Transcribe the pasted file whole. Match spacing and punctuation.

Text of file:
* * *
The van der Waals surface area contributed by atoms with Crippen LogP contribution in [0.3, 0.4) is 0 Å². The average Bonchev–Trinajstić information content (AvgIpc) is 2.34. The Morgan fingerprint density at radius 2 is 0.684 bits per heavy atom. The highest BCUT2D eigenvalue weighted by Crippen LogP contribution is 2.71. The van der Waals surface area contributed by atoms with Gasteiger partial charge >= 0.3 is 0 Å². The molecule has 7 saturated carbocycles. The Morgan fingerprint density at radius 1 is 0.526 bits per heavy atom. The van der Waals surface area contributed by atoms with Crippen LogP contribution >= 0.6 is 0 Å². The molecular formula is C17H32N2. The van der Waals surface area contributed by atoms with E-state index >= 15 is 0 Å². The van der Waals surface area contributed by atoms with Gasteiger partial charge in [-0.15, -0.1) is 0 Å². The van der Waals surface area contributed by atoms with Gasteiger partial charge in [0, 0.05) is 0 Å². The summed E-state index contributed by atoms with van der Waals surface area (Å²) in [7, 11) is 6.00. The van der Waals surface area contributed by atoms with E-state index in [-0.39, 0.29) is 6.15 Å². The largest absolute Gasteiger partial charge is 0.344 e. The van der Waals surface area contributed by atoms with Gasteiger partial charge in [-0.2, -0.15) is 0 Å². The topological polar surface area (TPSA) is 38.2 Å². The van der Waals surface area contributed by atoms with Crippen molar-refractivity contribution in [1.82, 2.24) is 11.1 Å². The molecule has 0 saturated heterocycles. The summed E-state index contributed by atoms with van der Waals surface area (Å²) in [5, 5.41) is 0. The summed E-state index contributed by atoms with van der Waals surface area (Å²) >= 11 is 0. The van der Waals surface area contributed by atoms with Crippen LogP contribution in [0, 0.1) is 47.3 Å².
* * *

The van der Waals surface area contributed by atoms with Crippen LogP contribution in [0.3, 0.4) is 0 Å². The average Bonchev–Trinajstić information content (AvgIpc) is 2.34. The Morgan fingerprint density at radius 2 is 0.684 bits per heavy atom. The highest BCUT2D eigenvalue weighted by Crippen LogP contribution is 2.71. The van der Waals surface area contributed by atoms with Gasteiger partial charge >= 0.3 is 0 Å². The molecule has 7 saturated carbocycles. The Morgan fingerprint density at radius 1 is 0.526 bits per heavy atom. The van der Waals surface area contributed by atoms with Crippen LogP contribution >= 0.6 is 0 Å². The molecular formula is C17H32N2. The van der Waals surface area contributed by atoms with E-state index >= 15 is 0 Å². The van der Waals surface area contributed by atoms with Gasteiger partial charge in [-0.15, -0.1) is 0 Å². The van der Waals surface area contributed by atoms with Gasteiger partial charge in [0, 0.05) is 0 Å². The summed E-state index contributed by atoms with van der Waals surface area (Å²) in [7, 11) is 6.00. The van der Waals surface area contributed by atoms with E-state index in [-0.39, 0.29) is 6.15 Å². The largest absolute Gasteiger partial charge is 0.344 e. The van der Waals surface area contributed by atoms with Gasteiger partial charge in [-0.2, -0.15) is 0 Å². The topological polar surface area (TPSA) is 38.2 Å². The van der Waals surface area contributed by atoms with Crippen molar-refractivity contribution in [1.82, 2.24) is 11.1 Å². The molecule has 0 saturated heterocycles. The summed E-state index contributed by atoms with van der Waals surface area (Å²) in [5, 5.41) is 0. The summed E-state index contributed by atoms with van der Waals surface area (Å²) >= 11 is 0. The van der Waals surface area contributed by atoms with Crippen LogP contribution in [0, 0.1) is 47.3 Å².